Abbey has a difficult time eating. Food just gets stuck in her mouth and won’t move to her throat to swallow. She took a zip zap learning bag home which had an audio tape including a little piece “How to Get Peanut Butter off the Roof of your Mouth.” Nikki had brought slices of peanut butter (which were, by the way, developed at OSU) for us to taste. Abbey was on pretty much equal footing; the peanut butter stuck to everyone’s mouth. Abbey communicated that I should play the tape while we were eating. Her literacy definitely extends to Music as well as reading and writing.

One day we were experimenting with writing cinquains. Abbey was at her computer writing a cinquain about Dad when Lauren handed her a piece of paper. Lauren had written:

Abbey

Crazy, silly

Smiling at me

Glad she’s my friend

person

From Lauren

Immediately Abbey began to write a cinquain about Lauren. Soon she printed it and gave it to her friend.

In my mind one of the most frustrating aspects of Abbey’s dystonia is the fact that it fluctuates daily. One day her right hand has all the fingers hyper extended and the next day the fingers are clenched in a fist. One day she can walk fairly smoothly and the next she falls many times. One day she can eat a cookie and the next she may not be able to “hit” her mouth. Sometimes her tongue goes in and out without her control.

Inclusion for Abbey means that she is provided a 100% inclusion assistant who helps with physical tasks, an appropriate computer for her use, specially designed desks and chairs, assistance with adaptive equipment, as well as physical and occupational therapy. When a “regular” teacher has a student like Abbey, she finds herself inventing things to make life easier for everyone. In return Abbey keeps us all stimulated and entertained. (There are 23 students in our class so class size was not reduced.)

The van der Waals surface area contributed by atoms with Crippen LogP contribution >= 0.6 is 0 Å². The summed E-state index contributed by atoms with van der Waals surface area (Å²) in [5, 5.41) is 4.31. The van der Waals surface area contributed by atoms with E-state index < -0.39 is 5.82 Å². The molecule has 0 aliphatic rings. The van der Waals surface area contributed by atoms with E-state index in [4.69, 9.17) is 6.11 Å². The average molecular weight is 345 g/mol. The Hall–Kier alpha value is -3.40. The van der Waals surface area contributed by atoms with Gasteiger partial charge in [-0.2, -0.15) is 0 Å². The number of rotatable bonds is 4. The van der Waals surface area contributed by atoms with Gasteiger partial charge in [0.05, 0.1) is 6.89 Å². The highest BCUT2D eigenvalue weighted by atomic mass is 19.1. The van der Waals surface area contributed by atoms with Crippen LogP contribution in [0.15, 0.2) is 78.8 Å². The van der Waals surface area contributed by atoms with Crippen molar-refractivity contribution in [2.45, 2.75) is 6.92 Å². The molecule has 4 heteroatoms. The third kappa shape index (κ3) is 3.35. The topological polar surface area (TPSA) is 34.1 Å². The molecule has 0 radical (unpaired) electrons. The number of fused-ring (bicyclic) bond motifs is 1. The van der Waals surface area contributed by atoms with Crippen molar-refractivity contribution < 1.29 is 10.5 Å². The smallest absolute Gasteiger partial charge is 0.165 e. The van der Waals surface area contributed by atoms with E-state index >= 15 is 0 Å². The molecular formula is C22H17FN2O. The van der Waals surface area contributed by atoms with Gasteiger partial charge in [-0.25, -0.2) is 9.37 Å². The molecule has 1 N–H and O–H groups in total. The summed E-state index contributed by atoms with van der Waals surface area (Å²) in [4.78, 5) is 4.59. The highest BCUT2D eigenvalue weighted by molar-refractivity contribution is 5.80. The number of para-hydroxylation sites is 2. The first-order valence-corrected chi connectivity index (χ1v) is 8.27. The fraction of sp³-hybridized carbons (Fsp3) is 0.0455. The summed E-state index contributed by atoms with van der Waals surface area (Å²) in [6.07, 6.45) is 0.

We use Rubbermaid non-slip strip for pencils, crayons, colored pencils on every desk. An architect’s magnifying lens from a garage sale makes a great handless magnifying glass. A clipboard taped to Abbey’s desk secures papers while she writes. A beanbag holds a book open as she reads.

As I talked with another third grade teacher she commented, “Sometimes we change because we learn something new and sometimes we change because we have to.” This year our class has longer writing times because Abbey needs them. The pace of our class is more relaxed because we’ve learned patience. We are more aware of how we can help and support each other. We’ve learned to try new ways to do things. We’ve become more adaptable and inventive, better problem solvers.

I asked her classmates what comments they had about Abbey and literacy.

She’s really good at writing. She can spell a lot of words, hard words. She uses really good words in her stories.

Nikki said, “I am impressed that she made up her own sign language for ‘no.’”

Remember at the first of the year when Abbey came back from P.E., lay down on the carpet, put her hand to her forehead in a very dramatic, “I’m so tired.” That’s when we first thought she might want to be an actress when she grows up. And then she was so good in our plays.

Abbey loves to laugh with her friends. Abbey is funny when she uses her chat box to say, “This is so boooooo-ring.” Abbey figured out how to type good morning so that her chat box says it with expression. “Good! Morning!”

For some reason she and Lauren got tickled because they both had ear infections. Abbey has a good sense of humor.

Abbey loves knock knock jokes. One of her favorite jokes says, “What did the mother volcano say to her baby volcano? I lava you.”

Abbey must be a real artist; she gets paint in her hair.

She is working on her climbing and hanging on the monkey bars. (For Abbey daily life IS physical therapy.)

Ms. Dill and Abbey play games on the United States rug. Abbey knows the names of all the states. Ms. Dill says, “Put your right hand on Iowa; put your left foot on Oklahoma.” None of the rest of us know all the states.

My aide Miss Dill

I asked, “Is Abbey spoiled?” No, she just has to have help, it’s not because she is spoiled. She knows what to do when you do something nice for her. She signs, “thank you.” Sometimes she signs “thank you” and then does something nice for you.

The threads of literacy are braided and woven into the wholeness of our living language.